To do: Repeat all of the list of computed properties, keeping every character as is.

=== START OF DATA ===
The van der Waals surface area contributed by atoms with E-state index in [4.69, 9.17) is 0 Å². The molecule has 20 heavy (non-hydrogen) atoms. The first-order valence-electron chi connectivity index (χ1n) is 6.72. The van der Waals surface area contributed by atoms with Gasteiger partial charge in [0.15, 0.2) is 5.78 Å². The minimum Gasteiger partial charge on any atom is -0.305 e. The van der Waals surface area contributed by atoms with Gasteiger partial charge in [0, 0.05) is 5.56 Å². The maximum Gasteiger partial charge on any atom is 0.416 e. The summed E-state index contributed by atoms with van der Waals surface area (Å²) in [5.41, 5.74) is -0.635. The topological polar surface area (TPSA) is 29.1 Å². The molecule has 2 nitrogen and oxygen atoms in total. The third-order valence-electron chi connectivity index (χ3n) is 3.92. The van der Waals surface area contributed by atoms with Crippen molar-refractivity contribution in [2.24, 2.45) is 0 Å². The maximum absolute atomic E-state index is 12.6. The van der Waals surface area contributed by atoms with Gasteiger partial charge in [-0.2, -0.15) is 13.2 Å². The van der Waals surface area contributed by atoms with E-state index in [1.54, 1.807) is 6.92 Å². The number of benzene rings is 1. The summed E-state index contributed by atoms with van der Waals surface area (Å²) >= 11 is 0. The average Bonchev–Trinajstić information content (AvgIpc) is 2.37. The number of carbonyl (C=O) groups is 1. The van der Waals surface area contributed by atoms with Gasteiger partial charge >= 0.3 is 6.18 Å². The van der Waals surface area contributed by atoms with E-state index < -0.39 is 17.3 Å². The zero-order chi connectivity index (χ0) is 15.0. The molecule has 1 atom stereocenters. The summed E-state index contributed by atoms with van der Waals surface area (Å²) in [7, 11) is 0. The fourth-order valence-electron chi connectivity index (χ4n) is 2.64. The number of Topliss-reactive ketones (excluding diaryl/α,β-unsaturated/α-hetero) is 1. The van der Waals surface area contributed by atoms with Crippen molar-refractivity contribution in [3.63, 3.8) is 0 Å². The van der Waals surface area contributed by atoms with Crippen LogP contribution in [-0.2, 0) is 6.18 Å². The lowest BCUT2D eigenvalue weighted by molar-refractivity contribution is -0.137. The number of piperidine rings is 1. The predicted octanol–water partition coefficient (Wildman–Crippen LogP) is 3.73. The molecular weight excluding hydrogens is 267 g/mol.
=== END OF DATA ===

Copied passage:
The van der Waals surface area contributed by atoms with E-state index in [4.69, 9.17) is 0 Å². The molecule has 20 heavy (non-hydrogen) atoms. The first-order valence-electron chi connectivity index (χ1n) is 6.72. The van der Waals surface area contributed by atoms with Gasteiger partial charge in [0.15, 0.2) is 5.78 Å². The minimum Gasteiger partial charge on any atom is -0.305 e. The van der Waals surface area contributed by atoms with Gasteiger partial charge in [0, 0.05) is 5.56 Å². The maximum Gasteiger partial charge on any atom is 0.416 e. The summed E-state index contributed by atoms with van der Waals surface area (Å²) in [5.41, 5.74) is -0.635. The topological polar surface area (TPSA) is 29.1 Å². The molecule has 2 nitrogen and oxygen atoms in total. The third-order valence-electron chi connectivity index (χ3n) is 3.92. The van der Waals surface area contributed by atoms with Crippen molar-refractivity contribution in [2.24, 2.45) is 0 Å². The maximum absolute atomic E-state index is 12.6. The van der Waals surface area contributed by atoms with Gasteiger partial charge in [-0.2, -0.15) is 13.2 Å². The van der Waals surface area contributed by atoms with E-state index in [1.54, 1.807) is 6.92 Å². The number of benzene rings is 1. The summed E-state index contributed by atoms with van der Waals surface area (Å²) >= 11 is 0. The average Bonchev–Trinajstić information content (AvgIpc) is 2.37. The number of carbonyl (C=O) groups is 1. The van der Waals surface area contributed by atoms with Gasteiger partial charge >= 0.3 is 6.18 Å². The van der Waals surface area contributed by atoms with E-state index < -0.39 is 17.3 Å². The zero-order chi connectivity index (χ0) is 15.0. The molecule has 1 atom stereocenters. The summed E-state index contributed by atoms with van der Waals surface area (Å²) in [7, 11) is 0. The fourth-order valence-electron chi connectivity index (χ4n) is 2.64. The number of Topliss-reactive ketones (excluding diaryl/α,β-unsaturated/α-hetero) is 1. The van der Waals surface area contributed by atoms with Crippen molar-refractivity contribution in [3.63, 3.8) is 0 Å². The van der Waals surface area contributed by atoms with Crippen LogP contribution in [-0.2, 0) is 6.18 Å². The lowest BCUT2D eigenvalue weighted by molar-refractivity contribution is -0.137. The number of piperidine rings is 1. The predicted octanol–water partition coefficient (Wildman–Crippen LogP) is 3.73. The molecular weight excluding hydrogens is 267 g/mol.